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A dissipatively stabilized Mott insulator of photons

Naturevolume 566pages5157 (2019) | Download Citation

Abstract

Superconducting circuits are a competitive platform for quantum computation because they offer controllability, long coherence times and strong interactions—properties that are essential for the study of quantum materials comprising microwave photons. However, intrinsic photon losses in these circuits hinder the realization of quantum many-body phases. Here we use superconducting circuits to explore strongly correlated quantum matter by building a Bose–Hubbard lattice for photons in the strongly interacting regime. We develop a versatile method for dissipative preparation of incompressible many-body phases through reservoir engineering and apply it to our system to stabilize a Mott insulator of photons against losses. Site- and time-resolved readout of the lattice allows us to investigate the microscopic details of the thermalization process through the dynamics of defect propagation and removal in the Mott phase. Our experiments demonstrate the power of superconducting circuits for studying strongly correlated matter in both coherent and engineered dissipative settings. In conjunction with recently demonstrated superconducting microwave Chern insulators, we expect that our approach will enable the exploration of topologically ordered phases of matter.

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The experimental data and numerical simulations presented in this manuscript are available from the corresponding author upon request.

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Acknowledgements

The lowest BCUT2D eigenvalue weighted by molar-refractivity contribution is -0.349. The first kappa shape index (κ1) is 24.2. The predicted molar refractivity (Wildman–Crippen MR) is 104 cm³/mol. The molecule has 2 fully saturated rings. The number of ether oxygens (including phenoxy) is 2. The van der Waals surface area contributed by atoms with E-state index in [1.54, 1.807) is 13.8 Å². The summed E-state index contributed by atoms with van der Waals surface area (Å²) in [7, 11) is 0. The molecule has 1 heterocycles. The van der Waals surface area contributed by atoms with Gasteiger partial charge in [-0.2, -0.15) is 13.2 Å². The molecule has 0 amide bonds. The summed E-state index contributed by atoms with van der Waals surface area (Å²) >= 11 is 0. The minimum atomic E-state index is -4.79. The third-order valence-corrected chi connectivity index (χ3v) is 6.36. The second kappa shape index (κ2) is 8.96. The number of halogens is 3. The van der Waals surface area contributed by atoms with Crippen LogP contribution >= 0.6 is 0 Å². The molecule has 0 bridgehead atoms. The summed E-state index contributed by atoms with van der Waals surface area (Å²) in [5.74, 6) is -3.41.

We thank M. Hafezi and A. Houck for discussions. This work was supported by Army Research Office grant W911NF-15-1-0397 and by the University of Chicago Materials Research Science and Engineering Center (MRSEC), which is funded by the National Science Foundation (NSF) under award number DMR-1420709. D.I.S. acknowledges support from the David and Lucile Packard Foundation; R.M. acknowledges support from the MRSEC-funded Kadanoff-Rice Postdoctoral Research Fellowship; C.O. is supported by the NSF Graduate Research Fellowships Program. This work made use the Pritzker Nanofabrication Facility at the University of Chicago, which receives support from NSF ECCS-1542205.

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Nature thanks A. Daley, K. Hazzard and the other anonymous reviewer(s) for their contribution to the peer review of this work.

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Affiliations

  1. Department of Physics and James Frank Institute, University of Chicago, Chicago, IL, USA

    • Ruichao Ma
    • , Brendan Saxberg
    • , Clai Owens
    • , Nelson Leung
    • , Yao Lu
    • , Jonathan Simon
    •  & David I. Schuster

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Contributions

R.M., B.S., C.O., J.S. and D.I.S. designed and developed the experiments. R.M. and B.S. performed the device fabrication, measurements and analysis, with assistance from N.L. and Y.L. All authors contributed to the preparation of the manuscript.

Competing interests

The authors declare no competing interests.

Corresponding author

Correspondence to Ruichao Ma.

Supplementary information

  1. Supplementary Information

    This file contains Supplementary Sections A-G, including Supplementary Figures 1-12, Supplementary Tables 1-3 and Supplementary references – see contents page for details

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https://doi.org/10.1038/s41586-019-0897-9

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